Despite the great financial success of Sam-Taylor Johnson’s adaptation of raunchy EL James bestseller 50 Shades of Grey, there hasn’t been the boom in erotic-thriller films that we expected. Perhaps we’re a little premature in our disappointment as the subgenre is slowly building with th scintillating The Boy Next Door, S&M-tinged Bound, and uncomfortably raunchy Knock Knock all hitting screens in 2015 – each hugely more thrilling and sexy that Universal’s 50 Shades.
We recently got around to watching Addicted (a film that sat highly on our most anticipated of 2015 list) which arrived straight to DVD last June – and we’re sorry we waited so long. This adaptation of erotic novelist Zane’s 1998 book takes a salacious, yet troubling look into the world of sex addiction through the central character of high-powered career woman and matriarch Zoe Reynard (Sharon Leal).
Directed by Bille Woodruff (Honey), Addicted sees Zoe unable to get her demanding sexual needs met at home – despite an undeniable sexual and emotional chemistry with her partner Jason (Boris Kodjoe) – leading to her falling into the bed of client, Latin artist Quinton Canosa (William Levy). With this lust taking over Zoe’s life, her career begins to derail and her sexual urges grow more destructive – ultimately leading her to a third partner, handsome party boy Corey (Tyson Beckford), and the awakening of new, previously dormant sexual desires.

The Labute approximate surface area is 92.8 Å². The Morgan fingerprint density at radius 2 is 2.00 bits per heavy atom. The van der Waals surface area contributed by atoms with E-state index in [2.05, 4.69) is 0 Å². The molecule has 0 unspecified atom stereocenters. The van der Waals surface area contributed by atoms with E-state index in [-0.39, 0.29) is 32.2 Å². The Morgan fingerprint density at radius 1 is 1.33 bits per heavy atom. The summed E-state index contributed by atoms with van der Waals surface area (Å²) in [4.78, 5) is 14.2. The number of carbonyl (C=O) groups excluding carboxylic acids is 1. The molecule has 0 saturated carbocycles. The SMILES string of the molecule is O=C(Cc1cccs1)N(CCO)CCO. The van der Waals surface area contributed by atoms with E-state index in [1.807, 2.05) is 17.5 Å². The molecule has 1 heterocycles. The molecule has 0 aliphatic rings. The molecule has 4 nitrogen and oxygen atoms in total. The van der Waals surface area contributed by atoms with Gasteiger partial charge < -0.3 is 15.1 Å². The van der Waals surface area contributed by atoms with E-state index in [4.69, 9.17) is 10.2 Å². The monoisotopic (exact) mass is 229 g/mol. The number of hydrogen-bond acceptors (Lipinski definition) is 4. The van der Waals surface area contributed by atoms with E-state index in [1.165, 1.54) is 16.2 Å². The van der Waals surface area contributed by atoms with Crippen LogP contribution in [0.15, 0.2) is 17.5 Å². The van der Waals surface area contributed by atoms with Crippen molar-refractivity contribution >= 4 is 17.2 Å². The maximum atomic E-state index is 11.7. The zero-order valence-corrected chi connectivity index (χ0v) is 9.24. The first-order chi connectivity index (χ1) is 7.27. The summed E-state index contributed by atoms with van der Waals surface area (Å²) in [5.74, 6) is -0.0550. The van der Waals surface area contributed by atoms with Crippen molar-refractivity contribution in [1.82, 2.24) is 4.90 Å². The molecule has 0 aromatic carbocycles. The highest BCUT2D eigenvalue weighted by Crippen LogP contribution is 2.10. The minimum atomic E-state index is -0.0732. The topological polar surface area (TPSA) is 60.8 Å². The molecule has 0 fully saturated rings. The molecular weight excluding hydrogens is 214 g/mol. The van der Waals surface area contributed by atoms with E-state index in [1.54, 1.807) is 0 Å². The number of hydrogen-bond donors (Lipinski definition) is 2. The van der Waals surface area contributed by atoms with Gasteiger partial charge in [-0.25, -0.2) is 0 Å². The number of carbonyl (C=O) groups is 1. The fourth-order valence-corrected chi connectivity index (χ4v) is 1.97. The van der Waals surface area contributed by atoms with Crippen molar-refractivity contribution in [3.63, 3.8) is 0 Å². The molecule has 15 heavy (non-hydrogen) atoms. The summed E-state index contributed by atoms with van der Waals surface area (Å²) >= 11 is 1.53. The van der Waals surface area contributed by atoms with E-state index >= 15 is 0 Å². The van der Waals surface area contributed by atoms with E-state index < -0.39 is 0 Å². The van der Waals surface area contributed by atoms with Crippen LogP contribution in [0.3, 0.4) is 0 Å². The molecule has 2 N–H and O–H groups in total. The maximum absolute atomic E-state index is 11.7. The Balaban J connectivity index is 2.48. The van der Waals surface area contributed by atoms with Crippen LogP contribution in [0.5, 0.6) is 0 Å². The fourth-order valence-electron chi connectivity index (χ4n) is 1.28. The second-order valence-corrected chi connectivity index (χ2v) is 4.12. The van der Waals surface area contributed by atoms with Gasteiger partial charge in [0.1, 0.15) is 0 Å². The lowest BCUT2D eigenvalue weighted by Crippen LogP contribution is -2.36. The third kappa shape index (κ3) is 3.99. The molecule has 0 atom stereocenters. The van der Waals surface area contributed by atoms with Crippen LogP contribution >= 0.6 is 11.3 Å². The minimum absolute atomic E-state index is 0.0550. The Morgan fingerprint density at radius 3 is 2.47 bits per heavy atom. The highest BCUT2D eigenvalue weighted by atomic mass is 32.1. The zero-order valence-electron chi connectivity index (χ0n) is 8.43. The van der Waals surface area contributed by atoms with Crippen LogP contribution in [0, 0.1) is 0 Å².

As well as a plethora of utterly gorgeous men and a lack of fear to embrace their Adonis-like physiques (take note 50 Shades… Levy, Beckford and Kodjoe bare plenty – more than Leal interestingly), Addicted succeeds because it captures the all-consuming power that lust has over us all – and whilst this is an extreme example, it is nonetheless likely to resonate with viewers through its strong, yet simultaneously vulnerable lead of Zoe who remains continually empathetic to the audience. Zoe wants to commit to her work and her family, yet cannot scratch the itch of her lust for passion. Unlike Anastacia Steele’s tangled ball of timid cliches and nervous crushes, Addicted puts the sexual power in its female protagonist’ hands – and although it’s something that spirals out of control, always keeps her in the driver’s seat. Whilst previous sex-addiction pieces like Shame have presented the problem in an unerotic, rough style, Addicted hooks-us in with a glowing and appealing eroticism allowing us to get a glimpse of why Zoe craves sex so much.
With equal passion in its portrayal of no-holds-barred sex and the destructive powers it carries, Addicted is an enthralling watch. Never shying away from the provocatives of its subject matter, Woodruff’s film is a gutsy piece of erotica exploring both the sensual glamour and dangers of lust. The final stages may veer into high camp melodrama but it’s been such a steamy ride that its easy to forgive and embrace the silliness.
Addicted is available on Amazon and Netflix.